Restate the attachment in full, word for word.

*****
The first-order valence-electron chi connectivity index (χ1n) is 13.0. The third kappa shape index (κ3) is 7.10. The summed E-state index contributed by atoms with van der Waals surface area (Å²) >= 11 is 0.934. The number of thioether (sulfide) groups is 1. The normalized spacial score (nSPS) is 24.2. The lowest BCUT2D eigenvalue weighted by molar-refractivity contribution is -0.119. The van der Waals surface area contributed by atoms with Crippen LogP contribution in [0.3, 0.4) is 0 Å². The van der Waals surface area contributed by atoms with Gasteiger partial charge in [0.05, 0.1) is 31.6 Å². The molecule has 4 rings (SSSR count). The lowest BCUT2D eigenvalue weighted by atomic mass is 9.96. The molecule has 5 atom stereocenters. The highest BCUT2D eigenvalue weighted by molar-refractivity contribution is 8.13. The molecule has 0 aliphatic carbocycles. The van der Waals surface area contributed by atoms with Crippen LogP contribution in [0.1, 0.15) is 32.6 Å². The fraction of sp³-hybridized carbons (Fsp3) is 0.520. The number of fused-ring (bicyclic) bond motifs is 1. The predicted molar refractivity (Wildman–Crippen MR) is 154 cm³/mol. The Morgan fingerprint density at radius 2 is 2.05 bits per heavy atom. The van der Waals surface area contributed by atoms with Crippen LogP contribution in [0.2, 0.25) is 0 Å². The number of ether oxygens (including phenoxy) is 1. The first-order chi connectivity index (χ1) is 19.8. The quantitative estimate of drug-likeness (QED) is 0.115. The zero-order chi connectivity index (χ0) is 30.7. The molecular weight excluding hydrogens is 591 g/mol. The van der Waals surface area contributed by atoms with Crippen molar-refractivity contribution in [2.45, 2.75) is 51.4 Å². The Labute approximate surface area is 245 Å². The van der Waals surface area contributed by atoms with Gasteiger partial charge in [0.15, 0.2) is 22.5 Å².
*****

The first-order valence-electron chi connectivity index (χ1n) is 13.0. The third kappa shape index (κ3) is 7.10. The summed E-state index contributed by atoms with van der Waals surface area (Å²) >= 11 is 0.934. The number of thioether (sulfide) groups is 1. The normalized spacial score (nSPS) is 24.2. The lowest BCUT2D eigenvalue weighted by molar-refractivity contribution is -0.119. The van der Waals surface area contributed by atoms with Crippen LogP contribution in [0.3, 0.4) is 0 Å². The van der Waals surface area contributed by atoms with Gasteiger partial charge in [0.05, 0.1) is 31.6 Å². The molecule has 4 rings (SSSR count). The lowest BCUT2D eigenvalue weighted by atomic mass is 9.96. The molecule has 5 atom stereocenters. The highest BCUT2D eigenvalue weighted by molar-refractivity contribution is 8.13. The molecule has 0 aliphatic carbocycles. The van der Waals surface area contributed by atoms with Crippen LogP contribution in [0.1, 0.15) is 32.6 Å². The fraction of sp³-hybridized carbons (Fsp3) is 0.520. The number of fused-ring (bicyclic) bond motifs is 1. The predicted molar refractivity (Wildman–Crippen MR) is 154 cm³/mol. The Morgan fingerprint density at radius 2 is 2.05 bits per heavy atom. The van der Waals surface area contributed by atoms with Crippen LogP contribution in [0.2, 0.25) is 0 Å². The number of ether oxygens (including phenoxy) is 1. The first-order chi connectivity index (χ1) is 19.8. The quantitative estimate of drug-likeness (QED) is 0.115. The zero-order chi connectivity index (χ0) is 30.7. The molecular weight excluding hydrogens is 591 g/mol. The van der Waals surface area contributed by atoms with Crippen molar-refractivity contribution in [2.45, 2.75) is 51.4 Å². The Labute approximate surface area is 245 Å². The van der Waals surface area contributed by atoms with Gasteiger partial charge in [0.15, 0.2) is 22.5 Å².